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SYDNEY (Reuters) - The governor of Australia's central bank warned borrowers on Thursday that interest rates would not remain at current record lows forever, as household debt escalates alongside skyrocketing property prices. Households burdened by heavy mortgage debt have a reduced appetite for consumption, making the transmission of monetary policy weaker, Reserve Bank of Australia (RBA) Governor Philip Lowe told a lunch in Brisbane.
The central bank is worried about the possibility of future sharp cuts in household spending if there were to be a deep correction in Australia's sky-high property prices.
The RBA held official cash rates at a record low 1.50 percent on Tuesday for the ninth straight month as it balanced the risk of rising household debt against subdued inflation and wages growth.
But on Thursday Lowe pointed out that households should be prepared for an increase in interest rates in Australia "at some point."
"This is not a signal about the near-term outlook for interest rates... but rather a reminder that over time we could expect interest rates to rise, not least because of global developments," he said.
"We should not expect interest rates always to be this low."
The RBA cut rates in May and August last year to prop up domestic demand but the risk of stoking indebtedness has forced it to stand pat since, even though core inflation is stuck below its 2-3 percent target band.
Property prices Sydney and Melbourne - Australia's biggest cities - are racing at a blistering 16 percent and 15 percent respectively.
At the same time, the ratio of household debt to income has hit all-time highs while wages grow at the slowest pace on record, making the economy less resilient to future shocks, Lowe added.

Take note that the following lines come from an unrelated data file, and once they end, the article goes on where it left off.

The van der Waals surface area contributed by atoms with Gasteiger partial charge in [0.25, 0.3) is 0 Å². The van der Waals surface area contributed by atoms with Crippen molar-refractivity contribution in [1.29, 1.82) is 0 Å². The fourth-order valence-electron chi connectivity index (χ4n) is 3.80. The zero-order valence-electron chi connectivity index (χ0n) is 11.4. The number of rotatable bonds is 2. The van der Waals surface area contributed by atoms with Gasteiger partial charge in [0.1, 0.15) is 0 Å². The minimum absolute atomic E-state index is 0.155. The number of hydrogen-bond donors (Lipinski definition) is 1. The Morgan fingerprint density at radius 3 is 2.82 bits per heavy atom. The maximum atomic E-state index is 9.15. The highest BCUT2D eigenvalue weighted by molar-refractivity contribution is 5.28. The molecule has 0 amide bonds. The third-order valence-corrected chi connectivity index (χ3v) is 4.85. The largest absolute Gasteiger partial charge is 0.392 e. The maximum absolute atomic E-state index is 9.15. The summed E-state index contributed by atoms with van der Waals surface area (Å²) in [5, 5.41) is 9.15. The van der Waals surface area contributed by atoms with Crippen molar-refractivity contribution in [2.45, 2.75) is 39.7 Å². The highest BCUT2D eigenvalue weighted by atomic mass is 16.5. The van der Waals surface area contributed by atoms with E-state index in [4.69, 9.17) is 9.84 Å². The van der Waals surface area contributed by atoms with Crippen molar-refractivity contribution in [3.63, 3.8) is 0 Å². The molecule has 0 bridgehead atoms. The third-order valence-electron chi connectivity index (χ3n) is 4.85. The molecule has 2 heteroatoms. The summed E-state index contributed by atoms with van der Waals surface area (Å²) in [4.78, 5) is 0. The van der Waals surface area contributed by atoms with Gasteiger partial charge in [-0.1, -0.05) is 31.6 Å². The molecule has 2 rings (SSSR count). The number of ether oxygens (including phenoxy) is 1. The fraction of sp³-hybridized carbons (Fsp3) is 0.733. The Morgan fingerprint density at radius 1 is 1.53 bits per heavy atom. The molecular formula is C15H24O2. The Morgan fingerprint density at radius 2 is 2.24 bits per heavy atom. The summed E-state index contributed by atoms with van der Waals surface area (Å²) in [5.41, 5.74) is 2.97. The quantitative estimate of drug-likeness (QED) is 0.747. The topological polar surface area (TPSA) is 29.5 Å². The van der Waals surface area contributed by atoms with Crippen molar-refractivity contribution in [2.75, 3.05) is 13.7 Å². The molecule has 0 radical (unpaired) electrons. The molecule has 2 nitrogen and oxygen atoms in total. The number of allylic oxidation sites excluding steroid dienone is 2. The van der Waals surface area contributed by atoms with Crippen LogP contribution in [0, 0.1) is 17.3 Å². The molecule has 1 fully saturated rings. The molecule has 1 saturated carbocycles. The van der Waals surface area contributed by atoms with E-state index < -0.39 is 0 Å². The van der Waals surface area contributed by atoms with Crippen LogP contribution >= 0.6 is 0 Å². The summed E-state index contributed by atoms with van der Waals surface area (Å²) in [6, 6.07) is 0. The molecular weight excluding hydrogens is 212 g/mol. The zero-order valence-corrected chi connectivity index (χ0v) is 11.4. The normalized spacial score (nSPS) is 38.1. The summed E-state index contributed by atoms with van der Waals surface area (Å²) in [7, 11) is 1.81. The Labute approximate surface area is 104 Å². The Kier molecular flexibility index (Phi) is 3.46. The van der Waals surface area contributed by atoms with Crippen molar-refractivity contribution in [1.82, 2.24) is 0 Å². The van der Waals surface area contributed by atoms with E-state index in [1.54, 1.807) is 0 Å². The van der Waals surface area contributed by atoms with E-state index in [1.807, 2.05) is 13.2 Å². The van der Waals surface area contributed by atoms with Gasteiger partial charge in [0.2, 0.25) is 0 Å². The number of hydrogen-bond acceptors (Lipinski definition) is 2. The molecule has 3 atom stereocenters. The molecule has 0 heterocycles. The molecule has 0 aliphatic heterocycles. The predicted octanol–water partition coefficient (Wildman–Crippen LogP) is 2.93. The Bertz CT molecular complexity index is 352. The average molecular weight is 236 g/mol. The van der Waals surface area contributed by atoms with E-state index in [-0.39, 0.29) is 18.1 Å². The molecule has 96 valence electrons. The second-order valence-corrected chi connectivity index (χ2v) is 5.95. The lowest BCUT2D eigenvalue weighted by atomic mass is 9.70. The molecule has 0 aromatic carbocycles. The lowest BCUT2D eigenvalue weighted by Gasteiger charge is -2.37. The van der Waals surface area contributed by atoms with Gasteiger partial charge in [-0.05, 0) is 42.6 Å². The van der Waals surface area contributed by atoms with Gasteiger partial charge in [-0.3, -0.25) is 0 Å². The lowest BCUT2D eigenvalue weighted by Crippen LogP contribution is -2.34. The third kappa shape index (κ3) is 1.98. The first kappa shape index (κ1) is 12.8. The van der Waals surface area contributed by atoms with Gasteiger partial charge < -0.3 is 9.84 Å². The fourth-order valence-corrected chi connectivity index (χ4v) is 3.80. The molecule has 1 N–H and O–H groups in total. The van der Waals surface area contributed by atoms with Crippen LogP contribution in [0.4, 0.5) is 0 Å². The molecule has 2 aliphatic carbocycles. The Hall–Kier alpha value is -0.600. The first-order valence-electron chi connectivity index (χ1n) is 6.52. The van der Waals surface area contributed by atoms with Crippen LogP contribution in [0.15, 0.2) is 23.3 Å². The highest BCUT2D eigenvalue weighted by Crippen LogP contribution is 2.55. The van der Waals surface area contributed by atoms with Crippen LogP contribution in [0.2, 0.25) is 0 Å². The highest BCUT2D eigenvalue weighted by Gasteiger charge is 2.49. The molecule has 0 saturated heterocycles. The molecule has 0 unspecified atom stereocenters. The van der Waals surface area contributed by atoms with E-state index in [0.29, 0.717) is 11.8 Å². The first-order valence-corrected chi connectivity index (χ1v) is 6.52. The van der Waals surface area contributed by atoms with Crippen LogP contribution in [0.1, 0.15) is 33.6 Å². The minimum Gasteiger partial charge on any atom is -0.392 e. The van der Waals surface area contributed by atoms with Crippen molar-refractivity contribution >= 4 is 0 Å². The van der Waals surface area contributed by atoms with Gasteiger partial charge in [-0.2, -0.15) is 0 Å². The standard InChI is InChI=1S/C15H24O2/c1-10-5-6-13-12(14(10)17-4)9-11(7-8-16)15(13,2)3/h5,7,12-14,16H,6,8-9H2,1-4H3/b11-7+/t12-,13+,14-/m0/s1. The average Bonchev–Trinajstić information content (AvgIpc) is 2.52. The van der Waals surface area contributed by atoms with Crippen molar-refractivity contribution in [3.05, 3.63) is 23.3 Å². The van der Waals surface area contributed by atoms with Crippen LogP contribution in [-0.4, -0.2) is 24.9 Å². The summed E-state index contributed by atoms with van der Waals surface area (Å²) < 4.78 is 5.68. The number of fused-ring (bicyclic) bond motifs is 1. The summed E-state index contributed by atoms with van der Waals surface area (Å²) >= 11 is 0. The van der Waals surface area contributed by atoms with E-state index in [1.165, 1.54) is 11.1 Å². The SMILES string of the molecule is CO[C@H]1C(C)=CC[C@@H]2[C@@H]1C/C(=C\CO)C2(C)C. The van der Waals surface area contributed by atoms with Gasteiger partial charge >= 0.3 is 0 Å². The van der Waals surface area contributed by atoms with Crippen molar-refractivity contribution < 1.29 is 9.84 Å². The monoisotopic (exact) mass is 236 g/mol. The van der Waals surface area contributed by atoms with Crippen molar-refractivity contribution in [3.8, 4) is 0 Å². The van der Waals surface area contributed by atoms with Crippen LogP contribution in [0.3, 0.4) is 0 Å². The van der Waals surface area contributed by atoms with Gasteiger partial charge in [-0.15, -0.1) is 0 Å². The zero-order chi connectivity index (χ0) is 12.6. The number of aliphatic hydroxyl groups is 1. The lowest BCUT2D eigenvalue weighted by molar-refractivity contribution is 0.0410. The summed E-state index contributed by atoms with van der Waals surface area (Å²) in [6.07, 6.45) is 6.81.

With cash rates at an all-time low and runaway property prices, many Australians have found it attractive to borrow money to invest in housing. Speculative investors account for 30-40 percent of new mortgage loans.
"Given the high levels of debt and housing prices, relative to incomes, it is likely that some households (will) respond to a future shock to income or housing prices by deciding that they have borrowed too much," said Lowe.
"An otherwise-manageable downturn could be turned into something more serious."
However, Lowe said borrowing was not the underlying cause of higher house prices, but had instead acted as a "financial amplifier".
Australian regulators announced measures earlier this year to restrain lending to speculative property investors and to tighten lending standards in an attempt to cool the sizzling market. There were tentative signs of a cooling off in April but Lowe made no reference to it.
He noted, however, that Australian banks were soundly capitalized and could withstand a significant correction in the property market, albeit with some hit to profitability.
Lowe added that the RBA was "carefully" monitoring the labor market for signs the A$1.7 trillion economy is picking up.
It expects growth to average around 3 percent or so over the next few years, but some economists are less cheery.
"We have downgraded our forecasts for consumer spending and lowered our housing investment forecasts for next year," said Citi Economist Paul Brennan said in a note.
"It will be harder for the economy to grow above trend and it will become more reliant on infrastructure spending, non-mining business."
Reporting by Swati Pandey; Editing by Sam Holmes and Eric Meijer